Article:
An official body appointed by the ministers of Education and Labour to oversee the development of the National Qualification Framework (NQF) in South Africa
In 1994 the international community witnessed the birth of a new democracy and welcomed the new South Africa as the most recent member of its global village. In accepting that honour, this country took on the associated challenges of that position.
Many countries all over the world are looking for better ways of educating their people and organising their education and training systems so that they might gain the edge in an increasingly competitive economic global environment. Furthermore, the world is an ever-changing place, politically, geographically and technologically. Indeed, the rapid technological advances of the twentieth century have placed education systems under extreme pressure as they try to adapt and incorporate these changes in an effort to produce more creative, effective and adaptable people. Success, or even survival, in such a world demands that South Africa has a national education and training system that provides quality learning, is responsive to the ever-changing influences of the external environment and promotes the development of a nation that is committed to life-long learning.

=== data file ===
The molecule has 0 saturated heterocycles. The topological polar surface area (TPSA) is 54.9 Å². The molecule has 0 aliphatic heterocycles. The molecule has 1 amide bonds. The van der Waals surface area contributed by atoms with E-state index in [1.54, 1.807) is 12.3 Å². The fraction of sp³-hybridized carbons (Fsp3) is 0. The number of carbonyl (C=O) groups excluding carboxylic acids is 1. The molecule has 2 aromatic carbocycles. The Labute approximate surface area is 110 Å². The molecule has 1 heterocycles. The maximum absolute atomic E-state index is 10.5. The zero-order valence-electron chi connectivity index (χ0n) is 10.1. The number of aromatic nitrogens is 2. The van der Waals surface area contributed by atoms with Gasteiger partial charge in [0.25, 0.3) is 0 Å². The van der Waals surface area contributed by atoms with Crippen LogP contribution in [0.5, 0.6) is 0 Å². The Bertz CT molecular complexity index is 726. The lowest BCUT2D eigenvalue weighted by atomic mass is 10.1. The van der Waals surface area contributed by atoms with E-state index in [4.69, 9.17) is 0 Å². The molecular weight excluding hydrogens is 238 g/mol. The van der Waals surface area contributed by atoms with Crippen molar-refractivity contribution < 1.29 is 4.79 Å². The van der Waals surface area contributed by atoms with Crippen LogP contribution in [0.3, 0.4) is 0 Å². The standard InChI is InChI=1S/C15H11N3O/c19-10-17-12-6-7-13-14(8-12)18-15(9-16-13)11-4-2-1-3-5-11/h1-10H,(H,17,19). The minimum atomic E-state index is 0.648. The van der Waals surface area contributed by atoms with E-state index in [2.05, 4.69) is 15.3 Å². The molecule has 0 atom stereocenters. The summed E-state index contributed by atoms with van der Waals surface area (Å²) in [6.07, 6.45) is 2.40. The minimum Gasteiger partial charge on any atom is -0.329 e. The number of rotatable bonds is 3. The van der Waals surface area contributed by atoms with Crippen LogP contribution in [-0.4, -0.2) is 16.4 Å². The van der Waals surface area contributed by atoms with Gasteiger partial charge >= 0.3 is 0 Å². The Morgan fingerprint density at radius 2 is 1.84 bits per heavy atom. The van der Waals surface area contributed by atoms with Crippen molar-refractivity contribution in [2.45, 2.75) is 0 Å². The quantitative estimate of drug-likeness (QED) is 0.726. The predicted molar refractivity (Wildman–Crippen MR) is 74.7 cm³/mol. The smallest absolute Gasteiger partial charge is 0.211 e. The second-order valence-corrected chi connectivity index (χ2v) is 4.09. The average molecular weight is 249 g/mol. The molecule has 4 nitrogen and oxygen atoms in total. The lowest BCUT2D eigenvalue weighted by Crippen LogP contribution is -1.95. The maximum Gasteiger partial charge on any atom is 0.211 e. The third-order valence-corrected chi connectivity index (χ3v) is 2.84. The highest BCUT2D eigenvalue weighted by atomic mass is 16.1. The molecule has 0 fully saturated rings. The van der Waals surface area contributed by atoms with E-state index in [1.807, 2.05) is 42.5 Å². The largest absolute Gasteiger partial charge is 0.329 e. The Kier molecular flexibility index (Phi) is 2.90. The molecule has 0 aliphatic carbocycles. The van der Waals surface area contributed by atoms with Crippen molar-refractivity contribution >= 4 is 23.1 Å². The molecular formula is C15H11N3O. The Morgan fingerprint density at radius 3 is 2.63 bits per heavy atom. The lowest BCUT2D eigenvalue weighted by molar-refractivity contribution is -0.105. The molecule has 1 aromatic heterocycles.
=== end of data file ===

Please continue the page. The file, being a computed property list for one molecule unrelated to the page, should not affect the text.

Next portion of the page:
When learners know that there are clear learning pathways which provide access to, and mobility and progression within education, training and career paths, they are more inclined to improve their skills and knowledge, as such improvements increase their employment opportunities . The increased skills base of the workforce has a wider implication namely the enhancement of the functional and intellectual capability of the nation, thereby increasing our chances for success in the global community.
Sir Christopher Ball (1996) in describing the kind of learner profile that is suited to the 21st century, spoke about ‘flexible generalists’. Ball maintained that such people are needed to realise the goal of life-long learning which, with the ever-increasing human longevity, will characterise the successful citizenry of the next millennium. ‘Flexible generalists’ are people equipped with the necessary knowledge, skills and values to adjust readily to multiple career changes and make, through their own personal development, a significant contribution to the life of this country and the world. The shift in thinking is from education for employment – developing the ability to do a specific job – to education for employability – developing the ability to adapt acquired skills to new working environments. The new education and training system must be able to support the notion of an adaptable workforce.